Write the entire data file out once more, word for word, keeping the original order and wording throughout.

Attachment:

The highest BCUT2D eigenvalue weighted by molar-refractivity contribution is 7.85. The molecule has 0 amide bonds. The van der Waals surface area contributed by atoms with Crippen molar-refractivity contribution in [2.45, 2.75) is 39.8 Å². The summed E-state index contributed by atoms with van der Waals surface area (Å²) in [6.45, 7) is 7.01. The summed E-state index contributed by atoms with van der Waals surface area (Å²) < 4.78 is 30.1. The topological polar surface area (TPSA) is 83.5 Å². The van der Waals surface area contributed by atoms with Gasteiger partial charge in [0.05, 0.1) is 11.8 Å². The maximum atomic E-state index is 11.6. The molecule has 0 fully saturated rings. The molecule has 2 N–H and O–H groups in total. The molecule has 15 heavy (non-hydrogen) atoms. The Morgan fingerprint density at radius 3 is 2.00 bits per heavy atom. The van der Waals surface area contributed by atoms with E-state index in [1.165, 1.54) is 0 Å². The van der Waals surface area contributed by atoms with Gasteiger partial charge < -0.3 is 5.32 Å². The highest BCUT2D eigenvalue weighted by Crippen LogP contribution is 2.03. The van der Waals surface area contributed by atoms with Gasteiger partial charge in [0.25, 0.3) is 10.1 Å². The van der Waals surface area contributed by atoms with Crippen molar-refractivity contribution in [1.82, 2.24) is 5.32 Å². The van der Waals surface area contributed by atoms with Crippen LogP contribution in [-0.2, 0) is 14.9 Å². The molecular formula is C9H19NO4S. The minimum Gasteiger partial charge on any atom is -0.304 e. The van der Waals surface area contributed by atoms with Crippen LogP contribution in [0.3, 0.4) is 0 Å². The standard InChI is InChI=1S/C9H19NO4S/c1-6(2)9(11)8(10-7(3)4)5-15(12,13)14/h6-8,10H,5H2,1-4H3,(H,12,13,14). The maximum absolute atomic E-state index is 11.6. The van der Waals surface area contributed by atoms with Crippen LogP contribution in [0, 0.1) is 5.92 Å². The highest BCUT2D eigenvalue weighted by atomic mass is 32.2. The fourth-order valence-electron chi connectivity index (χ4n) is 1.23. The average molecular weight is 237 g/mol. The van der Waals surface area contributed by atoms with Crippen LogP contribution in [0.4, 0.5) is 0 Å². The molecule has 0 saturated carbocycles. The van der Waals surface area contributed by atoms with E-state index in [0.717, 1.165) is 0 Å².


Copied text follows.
The highest BCUT2D eigenvalue weighted by molar-refractivity contribution is 7.85. The molecule has 0 amide bonds. The van der Waals surface area contributed by atoms with Crippen molar-refractivity contribution in [2.45, 2.75) is 39.8 Å². The summed E-state index contributed by atoms with van der Waals surface area (Å²) in [6.45, 7) is 7.01. The summed E-state index contributed by atoms with van der Waals surface area (Å²) < 4.78 is 30.1. The topological polar surface area (TPSA) is 83.5 Å². The van der Waals surface area contributed by atoms with Gasteiger partial charge in [0.05, 0.1) is 11.8 Å². The maximum atomic E-state index is 11.6. The molecule has 0 fully saturated rings. The molecule has 2 N–H and O–H groups in total. The molecule has 15 heavy (non-hydrogen) atoms. The Morgan fingerprint density at radius 3 is 2.00 bits per heavy atom. The van der Waals surface area contributed by atoms with E-state index in [1.165, 1.54) is 0 Å². The van der Waals surface area contributed by atoms with Gasteiger partial charge < -0.3 is 5.32 Å². The highest BCUT2D eigenvalue weighted by Crippen LogP contribution is 2.03. The van der Waals surface area contributed by atoms with Gasteiger partial charge in [0.25, 0.3) is 10.1 Å². The van der Waals surface area contributed by atoms with Crippen molar-refractivity contribution in [1.82, 2.24) is 5.32 Å². The van der Waals surface area contributed by atoms with Crippen LogP contribution in [-0.2, 0) is 14.9 Å². The molecular formula is C9H19NO4S. The minimum Gasteiger partial charge on any atom is -0.304 e. The van der Waals surface area contributed by atoms with Crippen LogP contribution in [0.3, 0.4) is 0 Å². The standard InChI is InChI=1S/C9H19NO4S/c1-6(2)9(11)8(10-7(3)4)5-15(12,13)14/h6-8,10H,5H2,1-4H3,(H,12,13,14). The maximum absolute atomic E-state index is 11.6. The van der Waals surface area contributed by atoms with Crippen LogP contribution in [0, 0.1) is 5.92 Å². The highest BCUT2D eigenvalue weighted by atomic mass is 32.2. The fourth-order valence-electron chi connectivity index (χ4n) is 1.23. The average molecular weight is 237 g/mol. The van der Waals surface area contributed by atoms with Crippen LogP contribution in [0.4, 0.5) is 0 Å². The molecule has 0 saturated carbocycles. The van der Waals surface area contributed by atoms with E-state index in [0.717, 1.165) is 0 Å².